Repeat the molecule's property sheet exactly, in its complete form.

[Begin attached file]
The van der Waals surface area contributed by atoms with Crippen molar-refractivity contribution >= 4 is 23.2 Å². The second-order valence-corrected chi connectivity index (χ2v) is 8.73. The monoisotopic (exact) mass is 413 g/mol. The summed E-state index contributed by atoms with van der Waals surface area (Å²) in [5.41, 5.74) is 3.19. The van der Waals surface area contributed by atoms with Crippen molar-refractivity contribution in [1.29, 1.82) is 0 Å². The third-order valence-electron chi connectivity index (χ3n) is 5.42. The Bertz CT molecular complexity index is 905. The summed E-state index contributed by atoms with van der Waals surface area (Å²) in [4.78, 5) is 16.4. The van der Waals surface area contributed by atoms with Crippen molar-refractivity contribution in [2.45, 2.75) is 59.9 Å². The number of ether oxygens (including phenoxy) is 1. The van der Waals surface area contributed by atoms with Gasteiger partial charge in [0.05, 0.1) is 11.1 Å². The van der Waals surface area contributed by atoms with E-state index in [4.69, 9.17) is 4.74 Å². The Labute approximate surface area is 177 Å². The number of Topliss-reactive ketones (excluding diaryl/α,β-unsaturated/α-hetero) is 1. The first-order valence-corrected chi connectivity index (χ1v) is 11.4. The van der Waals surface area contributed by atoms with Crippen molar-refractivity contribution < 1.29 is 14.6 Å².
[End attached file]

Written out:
The van der Waals surface area contributed by atoms with Crippen molar-refractivity contribution >= 4 is 23.2 Å². The second-order valence-corrected chi connectivity index (χ2v) is 8.73. The monoisotopic (exact) mass is 413 g/mol. The summed E-state index contributed by atoms with van der Waals surface area (Å²) in [5.41, 5.74) is 3.19. The van der Waals surface area contributed by atoms with Crippen molar-refractivity contribution in [1.29, 1.82) is 0 Å². The third-order valence-electron chi connectivity index (χ3n) is 5.42. The Bertz CT molecular complexity index is 905. The summed E-state index contributed by atoms with van der Waals surface area (Å²) in [4.78, 5) is 16.4. The van der Waals surface area contributed by atoms with Crippen molar-refractivity contribution in [2.45, 2.75) is 59.9 Å². The number of ether oxygens (including phenoxy) is 1. The van der Waals surface area contributed by atoms with Gasteiger partial charge in [0.05, 0.1) is 11.1 Å². The van der Waals surface area contributed by atoms with E-state index in [4.69, 9.17) is 4.74 Å². The Labute approximate surface area is 177 Å². The number of Topliss-reactive ketones (excluding diaryl/α,β-unsaturated/α-hetero) is 1. The first-order valence-corrected chi connectivity index (χ1v) is 11.4. The van der Waals surface area contributed by atoms with Crippen molar-refractivity contribution < 1.29 is 14.6 Å².